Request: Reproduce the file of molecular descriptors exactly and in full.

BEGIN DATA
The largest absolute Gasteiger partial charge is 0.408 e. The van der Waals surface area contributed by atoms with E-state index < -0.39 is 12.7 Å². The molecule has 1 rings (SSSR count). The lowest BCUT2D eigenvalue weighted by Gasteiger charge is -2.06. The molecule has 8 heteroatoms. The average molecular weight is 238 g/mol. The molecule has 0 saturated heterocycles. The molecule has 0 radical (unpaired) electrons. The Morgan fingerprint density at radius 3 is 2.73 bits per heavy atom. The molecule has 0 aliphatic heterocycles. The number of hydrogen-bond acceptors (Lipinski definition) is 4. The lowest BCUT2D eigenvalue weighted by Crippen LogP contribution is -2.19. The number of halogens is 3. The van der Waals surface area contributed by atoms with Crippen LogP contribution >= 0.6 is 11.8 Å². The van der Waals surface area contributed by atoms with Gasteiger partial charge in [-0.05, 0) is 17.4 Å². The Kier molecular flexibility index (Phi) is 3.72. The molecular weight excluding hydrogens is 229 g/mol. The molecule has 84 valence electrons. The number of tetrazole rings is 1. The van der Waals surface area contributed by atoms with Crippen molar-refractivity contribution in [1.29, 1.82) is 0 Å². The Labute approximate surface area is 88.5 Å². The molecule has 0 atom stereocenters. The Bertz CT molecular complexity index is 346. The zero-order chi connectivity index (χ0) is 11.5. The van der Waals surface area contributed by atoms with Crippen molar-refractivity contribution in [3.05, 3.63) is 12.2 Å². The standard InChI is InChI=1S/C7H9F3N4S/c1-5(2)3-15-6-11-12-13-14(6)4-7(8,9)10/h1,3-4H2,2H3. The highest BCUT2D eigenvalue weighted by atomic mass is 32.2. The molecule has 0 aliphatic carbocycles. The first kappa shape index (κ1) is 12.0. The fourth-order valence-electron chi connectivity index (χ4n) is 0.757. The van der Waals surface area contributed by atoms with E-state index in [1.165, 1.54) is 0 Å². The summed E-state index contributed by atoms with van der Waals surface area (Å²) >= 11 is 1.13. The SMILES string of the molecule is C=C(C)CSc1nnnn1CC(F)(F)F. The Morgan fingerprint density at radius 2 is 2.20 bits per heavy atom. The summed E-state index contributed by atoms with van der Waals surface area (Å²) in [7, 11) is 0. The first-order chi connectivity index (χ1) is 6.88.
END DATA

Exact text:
The largest absolute Gasteiger partial charge is 0.408 e. The van der Waals surface area contributed by atoms with E-state index < -0.39 is 12.7 Å². The molecule has 1 rings (SSSR count). The lowest BCUT2D eigenvalue weighted by Gasteiger charge is -2.06. The molecule has 8 heteroatoms. The average molecular weight is 238 g/mol. The molecule has 0 saturated heterocycles. The molecule has 0 radical (unpaired) electrons. The Morgan fingerprint density at radius 3 is 2.73 bits per heavy atom. The molecule has 0 aliphatic heterocycles. The number of hydrogen-bond acceptors (Lipinski definition) is 4. The lowest BCUT2D eigenvalue weighted by Crippen LogP contribution is -2.19. The number of halogens is 3. The van der Waals surface area contributed by atoms with Crippen LogP contribution >= 0.6 is 11.8 Å². The van der Waals surface area contributed by atoms with Gasteiger partial charge in [-0.05, 0) is 17.4 Å². The Kier molecular flexibility index (Phi) is 3.72. The molecular weight excluding hydrogens is 229 g/mol. The molecule has 84 valence electrons. The number of tetrazole rings is 1. The van der Waals surface area contributed by atoms with Crippen molar-refractivity contribution in [1.29, 1.82) is 0 Å². The Labute approximate surface area is 88.5 Å². The molecule has 0 atom stereocenters. The Bertz CT molecular complexity index is 346. The zero-order chi connectivity index (χ0) is 11.5. The van der Waals surface area contributed by atoms with Crippen molar-refractivity contribution in [3.05, 3.63) is 12.2 Å². The standard InChI is InChI=1S/C7H9F3N4S/c1-5(2)3-15-6-11-12-13-14(6)4-7(8,9)10/h1,3-4H2,2H3. The highest BCUT2D eigenvalue weighted by atomic mass is 32.2. The molecule has 0 aliphatic carbocycles. The first kappa shape index (κ1) is 12.0. The fourth-order valence-electron chi connectivity index (χ4n) is 0.757. The van der Waals surface area contributed by atoms with E-state index in [1.165, 1.54) is 0 Å². The summed E-state index contributed by atoms with van der Waals surface area (Å²) >= 11 is 1.13. The SMILES string of the molecule is C=C(C)CSc1nnnn1CC(F)(F)F. The Morgan fingerprint density at radius 2 is 2.20 bits per heavy atom. The summed E-state index contributed by atoms with van der Waals surface area (Å²) in [7, 11) is 0. The first-order chi connectivity index (χ1) is 6.88.